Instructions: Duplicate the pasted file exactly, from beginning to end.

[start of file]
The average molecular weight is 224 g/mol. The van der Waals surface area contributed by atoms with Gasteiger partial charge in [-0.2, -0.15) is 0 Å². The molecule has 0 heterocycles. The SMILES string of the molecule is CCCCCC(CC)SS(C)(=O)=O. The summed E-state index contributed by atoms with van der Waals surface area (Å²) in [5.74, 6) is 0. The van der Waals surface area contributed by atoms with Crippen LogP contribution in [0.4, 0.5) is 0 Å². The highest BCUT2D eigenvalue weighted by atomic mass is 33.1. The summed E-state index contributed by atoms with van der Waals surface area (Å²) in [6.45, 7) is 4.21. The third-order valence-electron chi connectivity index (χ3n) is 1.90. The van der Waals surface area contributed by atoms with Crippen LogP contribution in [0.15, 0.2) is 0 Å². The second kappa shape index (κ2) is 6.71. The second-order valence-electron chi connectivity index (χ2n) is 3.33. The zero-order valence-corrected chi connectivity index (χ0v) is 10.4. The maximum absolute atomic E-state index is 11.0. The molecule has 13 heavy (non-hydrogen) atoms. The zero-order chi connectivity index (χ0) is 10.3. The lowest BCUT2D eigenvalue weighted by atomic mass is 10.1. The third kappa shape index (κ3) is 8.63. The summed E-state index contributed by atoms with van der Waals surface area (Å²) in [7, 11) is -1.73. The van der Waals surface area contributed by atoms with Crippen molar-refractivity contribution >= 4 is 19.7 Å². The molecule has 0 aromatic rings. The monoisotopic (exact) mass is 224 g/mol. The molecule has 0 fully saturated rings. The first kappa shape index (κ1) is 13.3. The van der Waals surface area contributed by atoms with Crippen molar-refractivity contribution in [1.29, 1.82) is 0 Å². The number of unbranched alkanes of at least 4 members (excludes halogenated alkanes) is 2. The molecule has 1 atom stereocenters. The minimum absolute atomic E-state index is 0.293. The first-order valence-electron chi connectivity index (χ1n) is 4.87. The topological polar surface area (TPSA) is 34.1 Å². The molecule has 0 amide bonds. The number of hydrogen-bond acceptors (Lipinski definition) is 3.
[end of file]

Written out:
The average molecular weight is 224 g/mol. The van der Waals surface area contributed by atoms with Gasteiger partial charge in [-0.2, -0.15) is 0 Å². The molecule has 0 heterocycles. The SMILES string of the molecule is CCCCCC(CC)SS(C)(=O)=O. The summed E-state index contributed by atoms with van der Waals surface area (Å²) in [5.74, 6) is 0. The van der Waals surface area contributed by atoms with Crippen LogP contribution in [0.4, 0.5) is 0 Å². The highest BCUT2D eigenvalue weighted by atomic mass is 33.1. The summed E-state index contributed by atoms with van der Waals surface area (Å²) in [6.45, 7) is 4.21. The third-order valence-electron chi connectivity index (χ3n) is 1.90. The van der Waals surface area contributed by atoms with Crippen LogP contribution in [0.15, 0.2) is 0 Å². The second kappa shape index (κ2) is 6.71. The second-order valence-electron chi connectivity index (χ2n) is 3.33. The zero-order valence-corrected chi connectivity index (χ0v) is 10.4. The maximum absolute atomic E-state index is 11.0. The molecule has 13 heavy (non-hydrogen) atoms. The zero-order chi connectivity index (χ0) is 10.3. The lowest BCUT2D eigenvalue weighted by atomic mass is 10.1. The third kappa shape index (κ3) is 8.63. The summed E-state index contributed by atoms with van der Waals surface area (Å²) in [7, 11) is -1.73. The van der Waals surface area contributed by atoms with Crippen molar-refractivity contribution >= 4 is 19.7 Å². The molecule has 0 aromatic rings. The monoisotopic (exact) mass is 224 g/mol. The molecule has 0 fully saturated rings. The first kappa shape index (κ1) is 13.3. The van der Waals surface area contributed by atoms with Crippen molar-refractivity contribution in [1.29, 1.82) is 0 Å². The number of unbranched alkanes of at least 4 members (excludes halogenated alkanes) is 2. The molecule has 1 atom stereocenters. The minimum absolute atomic E-state index is 0.293. The first-order valence-electron chi connectivity index (χ1n) is 4.87. The topological polar surface area (TPSA) is 34.1 Å². The molecule has 0 amide bonds. The number of hydrogen-bond acceptors (Lipinski definition) is 3.